Documentation Source Text

Artifact [6446b55b82]

Artifact 6446b55b823e8c40ebe440857d9fc2098e4e8f2cecbd468f0e6da5ea250ff456:

The Althttpd Webserver

Althttpd is a simple webserver that has run the <> website
since 2004.  Althttpd strives for simplicity, security, and low resource

As of 2018, the althttpd instance for answers
about 500,000 HTTP requests per day (about 5 or 6 per second)
delivering about 50GB of content per day (about 4.6 megabits/second) 
on a $40/month [Linode](  The load 
average on this machine normally stays around 0.1 or 0.2.  About 19%
of the HTTP requests are CGI to various [Fossil](
source-code repositories.

Design Philosophy

Althttpd was originally designed to be launched from 
[xinetd]( or
[stunnel4](  A separate process
is started for each incoming connection, and that process is
wholly focused on serving that one connection.  A single althttpd
process will handle one or more HTTP requests over the same connection.
When the connection closes, the althttpd process exits.

Newer versions of althttpd can operate stand-alone.  Althttpd
itself listens on port 80 for incoming HTTP requests, then forks
a copy of itself to handle each inbound connection.  Each connection
is still handled using a separate process.  The only difference is
that the connection-handler process is now started by a master
althttpd instance rather than by xinetd or stunnel4.

Althttpd has no configuration file.  All configuration is handled
using command-line arguments.

Althttpd does not itself handle TLS connection.  For HTTPS, althttpd
relies on stunnel4 to handle TLS protocol negotiation, decryption, and

Because each althttpd process only needs to service a single
connection, althttpd is single threaded.  Furthermore, each process
only lives for the duration of a single connection, which means that
althttpd does not need to worry too much about memory leaks.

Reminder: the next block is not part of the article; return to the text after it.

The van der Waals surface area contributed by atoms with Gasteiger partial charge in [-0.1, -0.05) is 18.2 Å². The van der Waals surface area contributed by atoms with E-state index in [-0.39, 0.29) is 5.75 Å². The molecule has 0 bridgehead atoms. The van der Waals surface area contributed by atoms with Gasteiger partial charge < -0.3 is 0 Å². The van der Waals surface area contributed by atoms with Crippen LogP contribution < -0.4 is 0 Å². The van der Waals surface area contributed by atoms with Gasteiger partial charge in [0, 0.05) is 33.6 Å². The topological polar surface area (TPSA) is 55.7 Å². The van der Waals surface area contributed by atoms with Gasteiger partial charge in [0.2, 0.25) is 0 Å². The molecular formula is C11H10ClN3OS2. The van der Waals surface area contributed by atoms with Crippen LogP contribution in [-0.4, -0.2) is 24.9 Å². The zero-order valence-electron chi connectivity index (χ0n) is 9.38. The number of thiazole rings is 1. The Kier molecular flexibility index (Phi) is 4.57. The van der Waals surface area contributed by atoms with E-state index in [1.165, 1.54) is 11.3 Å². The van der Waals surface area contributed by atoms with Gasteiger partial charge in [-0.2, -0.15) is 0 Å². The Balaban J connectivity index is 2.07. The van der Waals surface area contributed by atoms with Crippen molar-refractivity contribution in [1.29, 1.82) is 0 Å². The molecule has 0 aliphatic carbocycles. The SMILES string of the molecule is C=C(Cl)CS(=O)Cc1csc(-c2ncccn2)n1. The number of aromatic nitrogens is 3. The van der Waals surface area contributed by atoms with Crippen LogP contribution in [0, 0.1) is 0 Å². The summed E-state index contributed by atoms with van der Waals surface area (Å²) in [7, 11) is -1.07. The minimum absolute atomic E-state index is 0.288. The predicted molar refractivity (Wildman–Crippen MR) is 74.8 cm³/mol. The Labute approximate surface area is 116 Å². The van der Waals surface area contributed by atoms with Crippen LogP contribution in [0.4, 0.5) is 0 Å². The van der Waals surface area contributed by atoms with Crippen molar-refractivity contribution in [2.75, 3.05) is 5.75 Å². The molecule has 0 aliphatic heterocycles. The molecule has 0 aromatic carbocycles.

Source Code

The complete source code for althttpd is contained within a single
C-code file with no dependences outside of the standard C library.
The source code file is named "[althttpd.c](/file/misc/althttpd.c)".
To build and install althttpd, run the following command:

     gcc -Os -o /usr/bin/althttpd althttpd.c

The althttpd source code is heavily commented and accessible.
It should be relatively easy to customize for specialized needs.

Setup Using Xinetd

Shown below is the complete text of the /etc/xinetd.d/http file on that configures althttpd to server unencrypted
HTTP requests on both IPv4 and IPv6.
You can use this as a template to create your own installations.

    service http
      port = 80
      flags = IPv4
      socket_type = stream
      wait = no
      user = root
      server = /usr/bin/althttpd
      server_args = -logfile /logs/http.log -root /home/www -user www-data
      bind =
    service http
      port = 80
      flags = REUSE IPv6
      bind = 2600:3c00::f03c:91ff:fe96:b959
      socket_type = stream
      wait = no
      user = root
      server = /usr/bin/althttpd
      server_args = -logfile /logs/http.log -root /home/www -user www-data

The key observation here is that each incoming TCP/IP connection on 
port 80 launches a copy of /usr/bin/althttpd with some additional
arguments that amount to the configuration for the webserver.

Notice that althttpd is run as the superuser. This is not required, but if it
is done, then althttpd will move itself into a chroot jail at the root of
of the web document hierarchy (/home/www in the example) and then drop
all superuser privileges prior to reading any content off of the wire.
The -user option tells althttpd to become user www-data after entering
the chroot jail.

The -root option tells althttpd where to find the document hierarchy.
In the case of, all content is served from /home/www.
At the top level of this document hierarchy is a bunch of directories
whose names end with ".website".  Each such directory is a separate
website.  The directory is chosen based on the Host: parameter of the
incoming HTTP request.  A _partial_ list of the directories on
is this:

For each incoming HTTP request, althttpd takes the text of the Host:
parameter in the request header, converts it to lowercase, and changes
all characters other than ASCII alphanumerics into "_".  The result
determines which subdirectory to use for content.  If nothing matches,
the "" directory is used as a fallback.

For example, if the Host parameter is "" then the name is
translated into "www\_sqlite\" and that is the directory
used to serve content.  If the Host parameter is "" then
the "fossil\_scm\" directory is used.  Oftentimes, two more
more names refer to the same website.  For example,,,, and are all the
same website.  In that case, typically only one of the directories is